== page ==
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How do you position your eggs during lock down? - Page 2

post #11 of 24

I'm going to come in on the dissenting side here and say, I prefer to hatch them in the cartons (large end UP). I believe I get better hatch rates this way than on their sides. I have not run a double blind clinical trial to support that belief, and it's possible that my better hatch rates are due to greater experience compared to my first few hatches (which were done on their sides). But here is the supporting evidence for my belief:

 

  • When hatching on their sides in an incubator, the eggs do get kicked around. A lot. Especially if there are only a few eggs in the bator--versus full capacity. Lots of folks say this doesn't matter, but I have personally witnessed eggs start to hatch and then stop after having been kicked into apparently untenable positions. I have noticed that chicks tend to try to poke a hole on the "up" side of the egg... if the "up" side suddenly becomes "down" after the chick has already poked its hole, this seems to cause problems. I'm guessing here, but it seems likely that liquid from the egg might leak through the membrane and either drown the chick (if it is internally but not externally pipped) or cause excessive loss of fluid before it's ready (in the case of externally pipped eggs). For whatever reason, eggs that have been kicked into a different orientation after internal or external pip SEEM to me, based purely on undocumented observation, to have lower hatch rates.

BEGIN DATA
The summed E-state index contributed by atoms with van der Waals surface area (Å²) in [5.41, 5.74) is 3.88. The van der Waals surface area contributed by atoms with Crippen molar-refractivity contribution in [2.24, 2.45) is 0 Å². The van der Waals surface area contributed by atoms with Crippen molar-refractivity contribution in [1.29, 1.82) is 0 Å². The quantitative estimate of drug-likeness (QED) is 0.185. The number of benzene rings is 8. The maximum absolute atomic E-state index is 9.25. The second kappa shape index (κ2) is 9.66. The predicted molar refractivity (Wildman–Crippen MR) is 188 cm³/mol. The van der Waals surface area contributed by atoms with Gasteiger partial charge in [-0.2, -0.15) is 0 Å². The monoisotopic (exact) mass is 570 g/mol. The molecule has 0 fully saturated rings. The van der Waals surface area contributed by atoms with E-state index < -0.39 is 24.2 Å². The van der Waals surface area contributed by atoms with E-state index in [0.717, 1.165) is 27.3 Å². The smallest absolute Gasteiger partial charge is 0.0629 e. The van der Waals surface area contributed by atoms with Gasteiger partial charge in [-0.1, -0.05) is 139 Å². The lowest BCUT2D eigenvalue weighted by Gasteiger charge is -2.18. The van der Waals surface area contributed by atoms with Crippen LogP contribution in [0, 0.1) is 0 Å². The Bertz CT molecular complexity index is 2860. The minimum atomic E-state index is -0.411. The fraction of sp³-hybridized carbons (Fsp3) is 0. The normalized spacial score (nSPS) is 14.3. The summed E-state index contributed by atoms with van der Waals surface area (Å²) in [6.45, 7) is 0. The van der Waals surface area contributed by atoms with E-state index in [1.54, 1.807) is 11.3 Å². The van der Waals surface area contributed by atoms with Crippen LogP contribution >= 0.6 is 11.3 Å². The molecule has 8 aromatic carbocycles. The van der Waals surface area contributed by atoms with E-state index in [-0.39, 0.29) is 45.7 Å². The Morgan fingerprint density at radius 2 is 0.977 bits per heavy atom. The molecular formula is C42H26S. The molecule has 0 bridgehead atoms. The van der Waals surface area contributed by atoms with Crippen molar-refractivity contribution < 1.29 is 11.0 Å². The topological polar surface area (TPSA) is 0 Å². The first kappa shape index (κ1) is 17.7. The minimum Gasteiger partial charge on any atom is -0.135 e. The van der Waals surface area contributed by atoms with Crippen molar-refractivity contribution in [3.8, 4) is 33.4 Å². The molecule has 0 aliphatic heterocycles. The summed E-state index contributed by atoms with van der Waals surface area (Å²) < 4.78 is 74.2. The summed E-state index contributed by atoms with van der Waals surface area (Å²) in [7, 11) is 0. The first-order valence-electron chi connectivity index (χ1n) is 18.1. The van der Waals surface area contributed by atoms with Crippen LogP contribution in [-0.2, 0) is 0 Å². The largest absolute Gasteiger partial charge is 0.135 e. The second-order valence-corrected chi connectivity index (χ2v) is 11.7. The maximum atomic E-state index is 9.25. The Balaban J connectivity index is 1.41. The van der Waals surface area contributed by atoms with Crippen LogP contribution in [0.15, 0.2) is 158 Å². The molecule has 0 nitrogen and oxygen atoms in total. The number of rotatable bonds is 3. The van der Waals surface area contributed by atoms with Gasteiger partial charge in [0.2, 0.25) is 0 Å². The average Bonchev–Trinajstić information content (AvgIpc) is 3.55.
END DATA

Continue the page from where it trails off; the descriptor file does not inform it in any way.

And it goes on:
• Yes, eggs hatch on their sides under a mother hen. The mother hen also holds them more-or-less in place with her body, checking on them frequently, and preventing games of egg soccer. In an incubator with eggs under capacity, there is no one to hold them in place or interrupt these games.
  • Hatching in cartons forces the babies to hatch UP, which does in fact cause the hatch to take longer. This might be a "con," but I have not known it to ever prevent a chick from hatching once it got started. What it does do is force the babies to strengthen their legs while working to hatch, and the babies come out stronger and more coordinated than chicks that hatch on their sides. Again, this is a benefit inside an incubator where there is no mother to tuck them neatly and safely away and prevent injury. Uncoordinated chicks have a tendency to do things like get trapped under eggs in corners, or otherwise injure themselves. 

 

On the downside, hatching in cartons does cause one potential issue: When chicks are left in the bator for more than 12-24 hours at a time, they will tend to start climbing on the eggs and can sleep on top of them... this can cause a pipped or zipping chick to get stuck, trying to push against the weight of another chick perched atop. Easy remedy is simply to remove any dry chicks twice a day, before they reach this stage. 

 

By the way, humidity does not need to reach the under side of the eggs during the hatch. It only needs to reach the portions of the egg that are opened, to prevent them drying out from exposure to the air. I used to cut holes in the bottoms of my cartons, but I've never known it to make a difference, so I don't bother now. In fact, due to a mistake, I once hatched eggs in cardboard cartons that ended up soaked in water... so the eggs were sitting in wet cardboard throughout the hatch... and they ALL hatched.

 

I get 95-100% hatches (based on numbers that reach lockdown, not counting those who die earlier--I only WISH my rates were that high total! lol) using this method.

 

The reality is, eggs are pretty resilient. As long as the basics are right, you'll probably do fine. But if you're thinking about hatching in cartons, give it a shot. You might like it. Just be really, really sure you place the egg with the large end up, or you will drown your babies.